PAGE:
Angewandte Chemie International Edition

Cover image for Vol. 54 Issue 49

Editor: Peter Gölitz, Deputy Editors: Neville Compton, Haymo Ross

Online ISSN: 1521-3773

Associated Title(s): Angewandte Chemie, Chemistry - A European Journal, Chemistry – An Asian Journal, ChemistryOpen, ChemPlusChem, Zeitschrift für Chemie

For full article and contact information, see Angew. Chem. Int. Ed. 1999, 38 (18), 2730 - 2732

Porous Polymer

Organic solids with molecule-sized
pores can do more than their
inorganic counterparts, "zeolites"

"Boiling stones" - behind this mysterious term lie minerals that contain molecule-sized pores. These solids - their technical name is "zeolites" - got their name from a remarkable effect: the pores of the first zeolites discovered in nature contained water molecules, which exited on heating and made the mineral appear to boil. Chemists have been using the pores of these minerals for decades. Scientists like Taiwanese chemist Kuan-Jiuh Lin are now trying to synthesize similar substances out of organic molecules. These variants should be able to do more than their inorganic counterparts.

Thanks to their pores, zeolites have many applications. Some zeolites allow small molecules to pass through, whereas larger ones - such as pharmaceuticals - get stuck in these "molecular sieves". In other examples, ions - such as those that render water "hard" - stick to the walls of the pores. Some of the small channels serve chemists as tiny reactors, and therefore play an important role in the chemical industry. For example, in detergents, zeolites may be used to soften water.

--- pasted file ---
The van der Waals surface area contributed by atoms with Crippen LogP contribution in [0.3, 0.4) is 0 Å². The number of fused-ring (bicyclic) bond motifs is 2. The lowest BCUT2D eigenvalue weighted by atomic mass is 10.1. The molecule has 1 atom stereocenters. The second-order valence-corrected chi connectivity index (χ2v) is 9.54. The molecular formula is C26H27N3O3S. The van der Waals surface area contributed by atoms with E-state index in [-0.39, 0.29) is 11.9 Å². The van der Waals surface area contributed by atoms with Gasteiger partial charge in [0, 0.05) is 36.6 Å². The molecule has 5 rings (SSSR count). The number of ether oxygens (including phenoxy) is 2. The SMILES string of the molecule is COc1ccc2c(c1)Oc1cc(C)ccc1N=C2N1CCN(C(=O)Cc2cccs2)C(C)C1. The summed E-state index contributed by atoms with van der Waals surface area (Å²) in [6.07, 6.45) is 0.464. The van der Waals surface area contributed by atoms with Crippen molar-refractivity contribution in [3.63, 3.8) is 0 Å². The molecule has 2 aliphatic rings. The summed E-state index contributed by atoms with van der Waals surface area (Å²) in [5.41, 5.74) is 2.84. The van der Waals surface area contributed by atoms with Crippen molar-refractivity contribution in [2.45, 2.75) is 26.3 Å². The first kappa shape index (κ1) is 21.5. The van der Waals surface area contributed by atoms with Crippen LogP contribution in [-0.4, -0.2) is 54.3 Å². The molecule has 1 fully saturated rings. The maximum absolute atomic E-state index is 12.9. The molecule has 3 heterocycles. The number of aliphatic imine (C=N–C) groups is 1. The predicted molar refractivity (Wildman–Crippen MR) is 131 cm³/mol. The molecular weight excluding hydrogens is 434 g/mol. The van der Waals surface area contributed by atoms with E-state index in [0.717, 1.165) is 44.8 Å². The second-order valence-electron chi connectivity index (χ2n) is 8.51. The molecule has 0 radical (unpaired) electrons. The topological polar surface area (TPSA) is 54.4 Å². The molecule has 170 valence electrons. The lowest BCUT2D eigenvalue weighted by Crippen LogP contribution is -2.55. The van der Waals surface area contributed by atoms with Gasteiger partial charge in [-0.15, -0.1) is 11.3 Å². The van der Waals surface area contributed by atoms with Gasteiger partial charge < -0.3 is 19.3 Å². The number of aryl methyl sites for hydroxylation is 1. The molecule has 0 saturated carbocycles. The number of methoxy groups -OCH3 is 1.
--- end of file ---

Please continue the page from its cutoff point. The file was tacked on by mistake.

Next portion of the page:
The organic zeolites now synthesized by Lin, however, have little in common with minerals. Lin linked cobalt and manganese ions with slightly modified "porphyrins" - these are disc-shaped molecules that are also found in hemoglobin in the blood and in chlorophyll in leaves. In Lin's flasks, these fragments bound together in an extended, three-dimensional network. The most striking characteristics of this network are its extended channels and pores, which are equivalent to those found in the inorganic minerals. The new zeolites are robust as well; they even withstand heating to 200 degree centigrade in boiling crude oil.

In contrast to the inorganic representatives of "boiling stones", the organic zeolites can be quickly and easily changed through modification of the porphyrin components. In this way, the zeolite pores can, for example, be equipped with special coatings through the simple reactions learnt by every chemistry student. This may make it possible to lure molecules into the pores more selectively than before - for example those of an alcohol, while smaller water molecules remain outside. Industrial chemists are already excited about their new playground.